Some Diseases That Induce Headaches - Part 2

Apart from anemia, hypertension, hypoglycemia and depression, there are a few other diseases like arthritis, bruxism, glaucoma and lupus which might seem quite unrelated to headaches yet are a major source of headaches. Know more about them... 

It might seem strange but yes, arthritis and headaches have been found to be interlinked. Arthritis can be of two types: rheumatoid and osteoarthritis

Rheumatoid arthritis
may begin at any age. It is the condition in which the body starts recognizing its own cells as foreign particles and starts attacking them. Consequently, the bony areas around the joints are destroyed and the hands and the fingers start appearing to be deformed. Sometimes, the first and the second vertebra of the spine might also be involved.

But osteoarthritis is the more common form of arthritis. However, it does not produce any deformity of the joints. Rather, in this condition, it is the ligaments which get weak. But it is usually more painful than rheumatoid arthritis. It affects the fifth, sixth and the seventh vertebra in the neck region.

Headaches in arthritis are usually experienced when the first, second or the third vertebra is involved. This is because the nerves in this area are connected with the scalp. To treat arthritis, of any type, a horde of medications and physical therapies are available. So, go ahead and choose one in accordance with your doctor’s advice.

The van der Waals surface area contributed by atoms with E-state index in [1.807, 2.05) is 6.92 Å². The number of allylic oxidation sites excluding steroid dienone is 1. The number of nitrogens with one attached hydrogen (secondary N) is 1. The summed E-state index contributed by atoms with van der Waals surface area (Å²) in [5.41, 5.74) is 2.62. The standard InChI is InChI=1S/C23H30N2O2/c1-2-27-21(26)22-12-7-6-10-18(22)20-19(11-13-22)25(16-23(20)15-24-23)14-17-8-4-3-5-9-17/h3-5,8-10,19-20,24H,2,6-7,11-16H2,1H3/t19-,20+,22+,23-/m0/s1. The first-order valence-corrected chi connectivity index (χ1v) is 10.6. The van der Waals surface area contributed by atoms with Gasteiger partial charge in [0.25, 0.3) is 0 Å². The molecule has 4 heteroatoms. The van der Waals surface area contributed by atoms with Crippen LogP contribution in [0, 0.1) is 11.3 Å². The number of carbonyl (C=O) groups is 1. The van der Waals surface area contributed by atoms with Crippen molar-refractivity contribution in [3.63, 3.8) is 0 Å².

You might be waking up in the morning with a pain in your jaw or head almost everyday. This pain might be a result of clenching or grinding your teeth every day and every night consciously or unconsciously.

Clinically known as bruxism, this habit puts undue pressure on your jaws, tissues, and the muscles in your face and near your head. It can lead to jaw joint disorders, soreness, jaw pain, headaches, earaches and damaged teeth.

The causes for bruxism are not well- documented but it is felt that it may be due to stress. The constant clenching and grinding may lead to soreness of the muscles in the face and the jaw. In that case, it is important to see the doctor as soon as possible.

Glaucoma is a disease of the eye in which extra pressure builds up in the eyeball, which can not be drained. This may happen because the fluid in the eye does not get drained properly or because it is getting over-produced.

  If proper treatment is not taken on time, it may also lead to a loss of vision.

Headache due to glaucoma may be felt in and around the eyes or the forehead and may vary in intensity from mild to severe. Nausea and vomiting may also be a regular feature of this disease. It is important that a correct diagnosis of glaucoma be made as it is often confused with migraine.

It is very important that you be in knowledge of your disease and take regular medication under the supervision of a doctor. Over-the-counter medications should not be taken as they may further worsen glaucoma. Even headache preventive therapies must be taken only after the doctor's recommendation.

Lupus is an autoimmune disease. Headache just might be one of its symptoms. Because it mimics the symptoms of other diseases like multiple sclerosis and rheumatoid arthritis, and because there is no single test to conclusively prove the existence of this condition, diagnosis may prove to be difficult. Lupus, currently, has no cure.

The symptoms of lupus are extreme fatigue, joint pain, muscle ache, anemia, listlessness and even the destruction of vital organs.

As for headaches, lupus patients are twice as likely to suffer from migraine-like headaches as the rest of the population. The treatment is the same as that for migraine using painkillers, anti-inflammatory medicines, vasoconstrictors, beta blockers and tricyclic antidepressants. A 1 week trial of prednisone may be quite useful unlike in the case of migraine sufferers.